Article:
How to Rebuild Your Damaged Credit in 4 Easy Steps – 2012 Update

Did you damage your credit rating this holiday season? If so, then it’s time to get it back on track. Millions of Americans are suffering from reduced credit scores due to overspending and a penchant for holiday credit cards. Although it might be tempting to let that balance linger for a month or two while you pay it off, a low credit score can affect the interest rates on any loans you apply for, and it can even hurt your ability to get financing for a car or home. This year, instead of letting your credit score mire until the spring, start rebuilding it by following these easy steps.

1)    Stop spending and start repaying. No matter how you look at them, credit card balances are bad. This is pretty common knowledge, but according to Consumer Reports we’re bad at learning, because 6% of Americans are still paying off the balances they racked up during Christmas 2010. This year, instead of making your holiday hangover even worse, do your credit rating a favor and start paying off your debts aggressively before spending any money on luxury items in 2012. The faster you pay off your debt the better off you are, and there’s no quicker way to get back in the black than with a focused, flat-out attack.

2)    Keep your cards open. Although you might be tempted to cancel the credit cards that drove you into debt this season, closing your accounts is actually counterproductive if you want to build a good credit score – especially if you’ve got a balance open. What you really need to do is keep your chin up and pay off your cards, starting with the smallest one first. This should go without saying, but don’t apply for any new cards until your balances have been cleared.

3)    Inspect your statements thoroughly. Sometimes you’re not the one to blame for a low credit score. During the holiday spending frenzy, it’s not uncommon for card companies to accidentally charge you for a purchase you never made or to overcharge you for one that you did. That’s why it’s important to keep a keen eye on all of your balance statements. Review every single charge to make sure they’re accurate, and don’t be afraid to call and complain if you discover any inconsistencies.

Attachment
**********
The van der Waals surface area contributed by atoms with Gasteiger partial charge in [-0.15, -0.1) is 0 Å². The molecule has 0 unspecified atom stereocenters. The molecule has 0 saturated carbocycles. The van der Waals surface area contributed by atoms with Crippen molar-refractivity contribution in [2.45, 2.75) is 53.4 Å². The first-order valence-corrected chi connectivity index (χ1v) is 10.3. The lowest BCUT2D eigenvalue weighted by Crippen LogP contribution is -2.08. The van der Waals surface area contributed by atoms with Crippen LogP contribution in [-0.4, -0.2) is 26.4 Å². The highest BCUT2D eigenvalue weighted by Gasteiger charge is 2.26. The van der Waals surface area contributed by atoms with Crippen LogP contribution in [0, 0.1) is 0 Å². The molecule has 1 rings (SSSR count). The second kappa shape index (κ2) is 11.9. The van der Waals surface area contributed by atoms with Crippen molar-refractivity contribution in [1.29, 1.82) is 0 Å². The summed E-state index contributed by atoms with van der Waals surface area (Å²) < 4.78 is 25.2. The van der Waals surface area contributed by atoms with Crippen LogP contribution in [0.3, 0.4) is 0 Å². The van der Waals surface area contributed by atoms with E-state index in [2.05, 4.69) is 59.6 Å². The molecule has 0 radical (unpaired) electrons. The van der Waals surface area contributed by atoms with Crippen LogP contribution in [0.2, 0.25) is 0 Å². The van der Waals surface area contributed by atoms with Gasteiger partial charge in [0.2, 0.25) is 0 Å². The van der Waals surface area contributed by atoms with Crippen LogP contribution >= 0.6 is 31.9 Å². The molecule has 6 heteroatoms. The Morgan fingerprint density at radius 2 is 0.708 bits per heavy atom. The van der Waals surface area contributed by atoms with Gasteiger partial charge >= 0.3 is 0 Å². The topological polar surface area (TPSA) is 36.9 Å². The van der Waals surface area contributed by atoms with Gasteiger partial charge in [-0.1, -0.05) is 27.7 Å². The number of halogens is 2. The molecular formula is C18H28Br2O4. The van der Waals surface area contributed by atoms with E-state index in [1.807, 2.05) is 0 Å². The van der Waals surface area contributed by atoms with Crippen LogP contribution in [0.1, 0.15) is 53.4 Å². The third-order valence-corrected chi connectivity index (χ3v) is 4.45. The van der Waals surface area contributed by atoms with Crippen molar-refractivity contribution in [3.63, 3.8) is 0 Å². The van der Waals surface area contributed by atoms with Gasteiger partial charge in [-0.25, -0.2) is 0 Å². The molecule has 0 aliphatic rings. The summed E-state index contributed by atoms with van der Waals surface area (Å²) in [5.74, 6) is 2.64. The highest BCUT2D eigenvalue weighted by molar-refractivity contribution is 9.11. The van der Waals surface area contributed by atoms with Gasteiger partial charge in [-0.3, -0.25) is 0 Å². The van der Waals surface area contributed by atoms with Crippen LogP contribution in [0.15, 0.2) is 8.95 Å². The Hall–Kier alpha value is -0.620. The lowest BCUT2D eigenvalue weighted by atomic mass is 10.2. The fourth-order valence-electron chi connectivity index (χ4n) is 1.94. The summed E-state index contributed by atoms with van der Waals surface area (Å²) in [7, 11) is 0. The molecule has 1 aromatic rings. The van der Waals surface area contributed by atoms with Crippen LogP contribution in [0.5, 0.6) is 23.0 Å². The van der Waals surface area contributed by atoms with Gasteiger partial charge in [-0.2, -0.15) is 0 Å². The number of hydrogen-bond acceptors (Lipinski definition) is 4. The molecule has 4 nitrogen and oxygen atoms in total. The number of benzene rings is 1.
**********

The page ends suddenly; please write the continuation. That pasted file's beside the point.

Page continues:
4)    Keep up on all of your other payments. While paying off your credit card balance is the best way to fix a bad credit score, you can’t forget about your other debts. Credit monitoring agencies factor in your mortgage and other active loans in addition to your credit history when determining your total score. Therefore, you need to make sure that you aren’t simply filling one bucket by emptying another when paying off your debts. Your mortgage should always be your highest priority, and then what’s left of your paycheck can be used to pay off your balance.

You are the only person who can improve your credit score. Don’t wait until it’s too late to start rebuilding the rating you damaged over the holidays. Use these expert tips to get your score back on the fast track to “excellent” today.

One comment

  1. Some businesses that offer debt counseling and reorganization plans may charge high fees and fail to follow through on the services they sell. Others may misrepresent the terms of a debt consolidation loan, failing either to explain certain costs or to mention that you're signing over your home as collateral.

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